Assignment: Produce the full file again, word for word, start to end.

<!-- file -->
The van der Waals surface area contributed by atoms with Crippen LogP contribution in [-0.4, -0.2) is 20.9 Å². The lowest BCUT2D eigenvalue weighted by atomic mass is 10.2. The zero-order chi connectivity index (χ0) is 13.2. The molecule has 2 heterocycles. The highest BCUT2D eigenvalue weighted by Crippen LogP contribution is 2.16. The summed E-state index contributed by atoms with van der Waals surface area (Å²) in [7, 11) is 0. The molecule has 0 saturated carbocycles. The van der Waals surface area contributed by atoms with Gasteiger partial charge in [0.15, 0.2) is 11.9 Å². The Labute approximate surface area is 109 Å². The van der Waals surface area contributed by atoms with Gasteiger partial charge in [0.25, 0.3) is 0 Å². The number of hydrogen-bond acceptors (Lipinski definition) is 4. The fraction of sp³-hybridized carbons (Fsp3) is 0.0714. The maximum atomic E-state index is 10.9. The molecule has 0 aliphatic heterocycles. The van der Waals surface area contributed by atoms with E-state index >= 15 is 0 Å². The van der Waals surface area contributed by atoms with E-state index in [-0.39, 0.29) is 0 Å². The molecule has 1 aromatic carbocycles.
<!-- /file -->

The van der Waals surface area contributed by atoms with Crippen LogP contribution in [-0.4, -0.2) is 20.9 Å². The lowest BCUT2D eigenvalue weighted by atomic mass is 10.2. The zero-order chi connectivity index (χ0) is 13.2. The molecule has 2 heterocycles. The highest BCUT2D eigenvalue weighted by Crippen LogP contribution is 2.16. The summed E-state index contributed by atoms with van der Waals surface area (Å²) in [7, 11) is 0. The molecule has 0 saturated carbocycles. The van der Waals surface area contributed by atoms with Gasteiger partial charge in [0.15, 0.2) is 11.9 Å². The Labute approximate surface area is 109 Å². The van der Waals surface area contributed by atoms with Gasteiger partial charge in [0.25, 0.3) is 0 Å². The number of hydrogen-bond acceptors (Lipinski definition) is 4. The fraction of sp³-hybridized carbons (Fsp3) is 0.0714. The maximum atomic E-state index is 10.9. The molecule has 0 aliphatic heterocycles. The van der Waals surface area contributed by atoms with E-state index >= 15 is 0 Å². The van der Waals surface area contributed by atoms with E-state index in [-0.39, 0.29) is 0 Å². The molecule has 1 aromatic carbocycles.